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Physiol Plant. 2004 May;121(1):163-173.

Flowering genes in Metrosideros fit a broad herbaceous model encompassing Arabidopsis and Antirrhinum.

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1
Institute of Molecular BioSciences, Massey University, Private Bag 11 222, Palmerston North, New Zealand.

Abstract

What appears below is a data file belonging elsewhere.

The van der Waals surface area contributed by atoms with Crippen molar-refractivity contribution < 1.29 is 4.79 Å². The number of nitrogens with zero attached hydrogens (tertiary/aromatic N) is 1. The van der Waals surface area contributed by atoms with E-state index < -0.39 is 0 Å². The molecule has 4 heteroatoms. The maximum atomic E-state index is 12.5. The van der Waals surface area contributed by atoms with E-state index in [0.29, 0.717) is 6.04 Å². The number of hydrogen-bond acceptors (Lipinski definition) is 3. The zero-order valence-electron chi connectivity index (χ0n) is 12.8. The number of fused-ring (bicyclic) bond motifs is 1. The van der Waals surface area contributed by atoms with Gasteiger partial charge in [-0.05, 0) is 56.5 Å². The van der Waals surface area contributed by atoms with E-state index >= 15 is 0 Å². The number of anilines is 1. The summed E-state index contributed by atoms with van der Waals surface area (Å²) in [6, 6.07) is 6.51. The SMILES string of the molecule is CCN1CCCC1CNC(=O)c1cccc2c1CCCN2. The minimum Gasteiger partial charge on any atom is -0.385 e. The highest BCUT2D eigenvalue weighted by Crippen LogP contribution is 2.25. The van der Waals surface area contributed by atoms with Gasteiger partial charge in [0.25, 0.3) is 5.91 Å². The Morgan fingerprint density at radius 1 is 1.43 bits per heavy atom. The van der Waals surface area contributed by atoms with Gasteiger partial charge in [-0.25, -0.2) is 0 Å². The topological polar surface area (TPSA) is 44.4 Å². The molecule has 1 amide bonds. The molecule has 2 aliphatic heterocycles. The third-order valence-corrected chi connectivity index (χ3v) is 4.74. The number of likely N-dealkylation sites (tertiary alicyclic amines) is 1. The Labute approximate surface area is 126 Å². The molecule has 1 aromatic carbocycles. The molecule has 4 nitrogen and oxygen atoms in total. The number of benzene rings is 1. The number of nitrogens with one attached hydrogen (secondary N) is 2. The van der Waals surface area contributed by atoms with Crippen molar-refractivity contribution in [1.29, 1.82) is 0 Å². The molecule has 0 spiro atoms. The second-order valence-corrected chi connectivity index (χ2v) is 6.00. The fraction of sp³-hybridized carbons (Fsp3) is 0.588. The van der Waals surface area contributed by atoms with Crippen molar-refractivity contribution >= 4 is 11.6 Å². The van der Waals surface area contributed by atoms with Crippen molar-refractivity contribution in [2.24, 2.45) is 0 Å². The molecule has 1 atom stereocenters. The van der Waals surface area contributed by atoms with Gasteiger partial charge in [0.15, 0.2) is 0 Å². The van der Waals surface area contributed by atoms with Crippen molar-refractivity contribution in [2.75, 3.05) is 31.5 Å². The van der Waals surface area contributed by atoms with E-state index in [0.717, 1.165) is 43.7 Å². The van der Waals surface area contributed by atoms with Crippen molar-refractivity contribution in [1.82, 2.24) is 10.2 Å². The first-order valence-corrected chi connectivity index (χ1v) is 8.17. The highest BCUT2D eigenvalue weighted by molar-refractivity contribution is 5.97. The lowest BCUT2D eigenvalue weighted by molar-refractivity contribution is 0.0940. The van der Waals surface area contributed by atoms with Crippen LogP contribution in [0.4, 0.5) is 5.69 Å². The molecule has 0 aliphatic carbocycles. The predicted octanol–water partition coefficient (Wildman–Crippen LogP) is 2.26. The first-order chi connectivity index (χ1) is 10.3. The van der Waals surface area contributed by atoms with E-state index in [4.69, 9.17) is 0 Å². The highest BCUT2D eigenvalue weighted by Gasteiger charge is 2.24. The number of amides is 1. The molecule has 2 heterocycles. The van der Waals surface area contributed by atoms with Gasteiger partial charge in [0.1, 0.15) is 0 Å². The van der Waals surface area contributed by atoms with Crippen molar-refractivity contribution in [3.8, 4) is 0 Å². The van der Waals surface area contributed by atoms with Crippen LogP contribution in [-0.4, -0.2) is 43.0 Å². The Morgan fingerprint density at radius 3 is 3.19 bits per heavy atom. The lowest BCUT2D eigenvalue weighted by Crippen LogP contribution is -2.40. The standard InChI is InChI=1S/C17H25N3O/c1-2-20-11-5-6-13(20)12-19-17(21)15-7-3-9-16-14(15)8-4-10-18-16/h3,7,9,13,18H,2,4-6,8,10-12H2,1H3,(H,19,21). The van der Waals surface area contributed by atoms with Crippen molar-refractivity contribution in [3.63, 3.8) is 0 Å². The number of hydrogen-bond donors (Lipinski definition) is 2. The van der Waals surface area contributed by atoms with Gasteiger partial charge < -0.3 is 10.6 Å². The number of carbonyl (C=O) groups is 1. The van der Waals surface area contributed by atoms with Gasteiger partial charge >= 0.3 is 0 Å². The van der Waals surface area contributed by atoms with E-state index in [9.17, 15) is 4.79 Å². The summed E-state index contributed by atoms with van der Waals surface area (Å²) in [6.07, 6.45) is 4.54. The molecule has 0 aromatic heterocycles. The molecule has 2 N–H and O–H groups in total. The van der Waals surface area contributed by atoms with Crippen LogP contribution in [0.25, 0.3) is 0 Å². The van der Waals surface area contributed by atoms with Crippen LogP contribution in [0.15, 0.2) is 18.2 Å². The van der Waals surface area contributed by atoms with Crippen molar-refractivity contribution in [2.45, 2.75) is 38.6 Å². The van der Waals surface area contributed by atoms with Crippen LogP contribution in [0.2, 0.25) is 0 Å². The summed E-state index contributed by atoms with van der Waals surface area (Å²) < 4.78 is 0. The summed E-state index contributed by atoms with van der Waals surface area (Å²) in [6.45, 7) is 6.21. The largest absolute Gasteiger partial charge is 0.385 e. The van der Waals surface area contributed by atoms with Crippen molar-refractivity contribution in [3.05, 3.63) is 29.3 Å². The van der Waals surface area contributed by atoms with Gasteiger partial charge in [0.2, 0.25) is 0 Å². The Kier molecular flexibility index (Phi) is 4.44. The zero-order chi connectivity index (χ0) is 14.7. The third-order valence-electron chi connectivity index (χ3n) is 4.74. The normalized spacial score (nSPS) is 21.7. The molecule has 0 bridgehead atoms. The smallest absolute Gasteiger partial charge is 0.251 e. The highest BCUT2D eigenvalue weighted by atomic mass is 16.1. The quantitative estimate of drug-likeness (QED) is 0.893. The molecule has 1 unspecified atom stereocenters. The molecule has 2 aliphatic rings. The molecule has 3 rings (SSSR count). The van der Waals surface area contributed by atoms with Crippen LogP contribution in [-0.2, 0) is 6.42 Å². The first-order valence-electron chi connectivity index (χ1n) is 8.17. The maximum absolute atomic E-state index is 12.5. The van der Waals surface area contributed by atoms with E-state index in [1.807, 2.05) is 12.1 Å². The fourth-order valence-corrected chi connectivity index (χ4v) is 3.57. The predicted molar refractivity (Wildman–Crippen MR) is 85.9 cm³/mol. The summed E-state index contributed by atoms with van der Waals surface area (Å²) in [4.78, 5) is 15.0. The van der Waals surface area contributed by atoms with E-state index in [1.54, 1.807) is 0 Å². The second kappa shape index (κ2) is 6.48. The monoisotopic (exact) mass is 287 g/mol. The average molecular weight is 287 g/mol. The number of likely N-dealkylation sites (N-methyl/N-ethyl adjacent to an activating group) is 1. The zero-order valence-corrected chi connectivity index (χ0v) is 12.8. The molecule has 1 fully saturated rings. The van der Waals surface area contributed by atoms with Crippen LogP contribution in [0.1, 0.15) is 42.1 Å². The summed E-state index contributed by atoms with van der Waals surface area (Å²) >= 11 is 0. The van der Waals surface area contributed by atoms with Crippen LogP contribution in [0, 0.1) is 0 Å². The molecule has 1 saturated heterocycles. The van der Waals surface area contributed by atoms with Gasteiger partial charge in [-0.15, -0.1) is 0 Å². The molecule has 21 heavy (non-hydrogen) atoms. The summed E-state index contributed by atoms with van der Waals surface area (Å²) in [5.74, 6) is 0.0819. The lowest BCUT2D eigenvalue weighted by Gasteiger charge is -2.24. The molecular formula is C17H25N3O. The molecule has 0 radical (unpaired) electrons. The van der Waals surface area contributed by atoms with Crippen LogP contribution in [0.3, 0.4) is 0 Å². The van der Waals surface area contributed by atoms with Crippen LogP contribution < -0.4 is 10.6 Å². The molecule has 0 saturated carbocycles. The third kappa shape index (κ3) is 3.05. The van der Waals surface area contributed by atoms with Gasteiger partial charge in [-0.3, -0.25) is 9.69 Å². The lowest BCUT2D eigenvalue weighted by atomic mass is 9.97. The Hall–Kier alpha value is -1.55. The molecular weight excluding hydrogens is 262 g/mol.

Molecular studies were conducted on Metrosideros excelsa to determine if the current genetic models for flowering with regard to inflorescence and floral meristem identity genes in annual plants were applicable to a woody perennial. MEL, MESAP1 and METFL1, the fragments of LEAFY (LFY), APETALA1 (AP1) and TERMINAL FLOWER1 (TFL1) equivalents, respectively, were isolated from M. excelsa. Temporal expression patterns showed that MEL and MESAP1 exhibited a bimodal pattern of expression. Expression exhibited during early floral initiation in autumn was followed by down-regulation during winter, and up-regulation in spring as floral organogenesis occurred. Spatial expression patterns of MEL showed that it had greater similarity to FLORICAULA (FLO) than to LFY, whereas MESAP1 was more similar to AP1 than SQUAMOSA. The interaction between MEL and METFL1 was more similar to the interaction between FLO and CENTRORADIALIS than that between LFY and TFL1. Consequently, the three genes from M. excelsa fit a broader herbaceous model encompassing Antirrhinum as well as Arabidopsis, but with differences, such as the bimodal pattern of expression seen with MEL and MESAP1. In mid-winter, at the time when both MEL and MESAP1 were down-regulated, GA(1) was below the level of detection in M. excelsa buds. Even though application of gibberellin inhibits flowering in members of the Myrtaceae, MEL was responsive to gibberellin with expression in juvenile plants up-regulated by GA(3). However, MESAP1 was not up-regulated indicating that meristem competence was also probably required to promote flowering in M. excelsa.

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